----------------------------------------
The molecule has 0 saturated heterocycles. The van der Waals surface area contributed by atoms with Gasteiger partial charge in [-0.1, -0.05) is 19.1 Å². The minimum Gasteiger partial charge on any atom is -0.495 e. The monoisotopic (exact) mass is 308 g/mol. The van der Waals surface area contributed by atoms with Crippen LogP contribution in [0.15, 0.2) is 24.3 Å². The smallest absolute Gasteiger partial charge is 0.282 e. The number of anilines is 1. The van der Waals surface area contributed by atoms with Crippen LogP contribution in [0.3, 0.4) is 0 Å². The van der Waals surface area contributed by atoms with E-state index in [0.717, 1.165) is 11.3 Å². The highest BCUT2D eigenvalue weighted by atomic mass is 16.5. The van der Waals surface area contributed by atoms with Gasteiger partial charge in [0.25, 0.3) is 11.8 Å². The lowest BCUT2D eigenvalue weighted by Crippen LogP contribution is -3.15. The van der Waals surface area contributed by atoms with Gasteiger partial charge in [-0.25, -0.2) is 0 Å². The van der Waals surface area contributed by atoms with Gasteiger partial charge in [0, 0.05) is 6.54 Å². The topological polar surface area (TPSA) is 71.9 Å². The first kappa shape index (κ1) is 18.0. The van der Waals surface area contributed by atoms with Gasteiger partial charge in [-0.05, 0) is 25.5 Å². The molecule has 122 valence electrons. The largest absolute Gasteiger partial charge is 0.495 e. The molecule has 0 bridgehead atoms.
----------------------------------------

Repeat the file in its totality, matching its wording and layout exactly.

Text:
The molecule has 0 saturated heterocycles. The van der Waals surface area contributed by atoms with Gasteiger partial charge in [-0.1, -0.05) is 19.1 Å². The minimum Gasteiger partial charge on any atom is -0.495 e. The monoisotopic (exact) mass is 308 g/mol. The van der Waals surface area contributed by atoms with Crippen LogP contribution in [0.15, 0.2) is 24.3 Å². The smallest absolute Gasteiger partial charge is 0.282 e. The number of anilines is 1. The van der Waals surface area contributed by atoms with Crippen LogP contribution in [0.3, 0.4) is 0 Å². The van der Waals surface area contributed by atoms with E-state index in [0.717, 1.165) is 11.3 Å². The highest BCUT2D eigenvalue weighted by atomic mass is 16.5. The van der Waals surface area contributed by atoms with Gasteiger partial charge in [0.25, 0.3) is 11.8 Å². The lowest BCUT2D eigenvalue weighted by Crippen LogP contribution is -3.15. The van der Waals surface area contributed by atoms with Gasteiger partial charge in [-0.25, -0.2) is 0 Å². The van der Waals surface area contributed by atoms with Gasteiger partial charge in [0, 0.05) is 6.54 Å². The topological polar surface area (TPSA) is 71.9 Å². The first kappa shape index (κ1) is 18.0. The van der Waals surface area contributed by atoms with Gasteiger partial charge in [-0.05, 0) is 25.5 Å². The molecule has 122 valence electrons. The largest absolute Gasteiger partial charge is 0.495 e. The molecule has 0 bridgehead atoms.